Rhodes, Cecil John

The Columbia Encyclopedia, 6th ed.
Save to active project

Rhodes, Cecil John

Cecil John Rhodes (sĕs´Ĭl, rōdz), 1853–1902, British imperialist and business magnate.

Business Career

The son of a Hertfordshire clergyman, he first went to South Africa in 1870, joining his oldest brother, Herbert, on a cotton plantation in Natal. In 1871 the brothers staked a claim in the newly opened Kimberley diamond fields, where Cecil was to make most of his fortune. He returned to England in 1873 and entered Oxford, but his studies were repeatedly interrupted by visits to South Africa and he did not receive his degree until 1881. His power in the diamond-mining industry developed until, in 1880, he formed the De Beers Mining Company, which was second only to that organized by Barney Barnato.

In 1888 he tricked Lobengula, the Ndebele (Matabele) ruler, into an agreement by which Rhodes secured mining concessions in Matabeleland and Mashonaland. He exploited these through the British South Africa Company (organized 1889), which soon established complete control of the territory. In 1888, Rhodes had also secured a monopoly of the Kimberley diamond production by the creation (with Barnato) of the De Beers Consolidated Mines, which reputedly had the largest capital in the world.

Rhodes left nearly all his fortune of £6 million to public service. One of his chief benefactions was the Rhodes Scholarships to Oxford, administered by the Rhodes Trust. More than 90 scholarships are now awarded each year to students from the (now former) British colonies, the United States, and Germany.

Political Career

A trip in 1875 through the rich territories of Transvaal and Bechuanaland apparently helped to inspire Rhodes with the dream of British rule over all southern Africa; later he spoke of British dominion "from the Cape to Cairo." In 1881, Rhodes entered the Parliament of Cape Colony, in which he held a seat for the remainder of his life. In Parliament he stressed the policy of containing the northward expansion of the Transvaal Republic, and in 1885, largely at his persuasion, Great Britain established a protectorate over Bechuanaland.

Rhodes became the prime minister, and virtual dictator, of Cape Colony in 1890. He was responsible for educational reforms and for restricting the franchise to literate persons (thereby reducing the African vote). His personal and business sympathies with the Uitlanders [Afrik.,=foreigners] in the Transvaal, who were mostly British and the victims of discrimination, brought him to conspire for the overthrow of the government of Paul Kruger. The result was the Jameson Raid (1895; see Jameson, Sir Leander Starr). Although Rhodes did not approve the timing of the raid, he was so clearly implicated that he was forced to resign as prime minister in 1896.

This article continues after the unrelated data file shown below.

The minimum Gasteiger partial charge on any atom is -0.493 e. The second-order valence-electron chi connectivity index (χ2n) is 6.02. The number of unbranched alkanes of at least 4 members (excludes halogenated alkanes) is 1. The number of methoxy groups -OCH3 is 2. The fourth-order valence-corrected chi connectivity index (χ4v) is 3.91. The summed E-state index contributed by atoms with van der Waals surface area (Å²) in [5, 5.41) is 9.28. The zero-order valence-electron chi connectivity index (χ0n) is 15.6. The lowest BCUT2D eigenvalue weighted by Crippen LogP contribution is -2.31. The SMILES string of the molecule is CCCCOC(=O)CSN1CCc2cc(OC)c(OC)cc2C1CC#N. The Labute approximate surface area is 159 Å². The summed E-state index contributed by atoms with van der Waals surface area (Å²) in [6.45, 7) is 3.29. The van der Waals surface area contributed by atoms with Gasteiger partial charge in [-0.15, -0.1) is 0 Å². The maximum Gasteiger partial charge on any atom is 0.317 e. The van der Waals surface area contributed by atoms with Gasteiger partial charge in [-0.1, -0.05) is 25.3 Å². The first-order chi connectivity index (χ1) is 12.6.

In 1897 a committee of the British House of Commons pronounced him guilty of grave breaches of duty as prime minister and as administrator of the British South Africa Company. Thereafter he devoted himself primarily to the development of the country that was called Rhodesia (since 1980, Zimbabwe) in his honor. In the South African War he commanded troops at Kimberley and was besieged there for a time. He died in South Africa and is buried in Zimbabwe.

Bibliography

See biographies by J. G. Lockhart and C. M. Woodhouse (1963), J. Marlowe (1974), and R. Rotberg (1988).

Notes for this article

Add a new note
If you are trying to select text to create highlights or citations, remember that you must now click or tap on the first word, and then click or tap on the last word.
Loading One moment ...
Project items
Notes
Cite this article

Cited article

Style
Citations are available only to our active members.
Sign up now to cite pages or passages in MLA, APA and Chicago citation styles.

Cited article

Rhodes, Cecil John
Settings

Settings

Typeface
Text size Smaller Larger
Search within

Search within this article

Look up

Look up a word

  • Dictionary
  • Thesaurus
Please submit a word or phrase above.
Print this page

Print this page

Why can't I print more than one page at a time?

While we understand printed pages are helpful to our users, this limitation is necessary to help protect our publishers' copyrighted material and prevent its unlawful distribution. We are sorry for any inconvenience.
Full screen

matching results for page

Cited passage

Style
Citations are available only to our active members.
Sign up now to cite pages or passages in MLA, APA and Chicago citation styles.

Cited passage

Welcome to the new Questia Reader

The Questia Reader has been updated to provide you with an even better online reading experience.  It is now 100% Responsive, which means you can read our books and articles on any sized device you wish.  All of your favorite tools like notes, highlights, and citations are still here, but the way you select text has been updated to be easier to use, especially on touchscreen devices.  Here's how:

1. Click or tap the first word you want to select.
2. Click or tap the last word you want to select.

OK, got it!

Thanks for trying Questia!

Please continue trying out our research tools, but please note, full functionality is available only to our active members.

Your work will be lost once you leave this Web page.

For full access in an ad-free environment, sign up now for a FREE, 1-day trial.

Already a member? Log in now.

Are you sure you want to delete this highlight?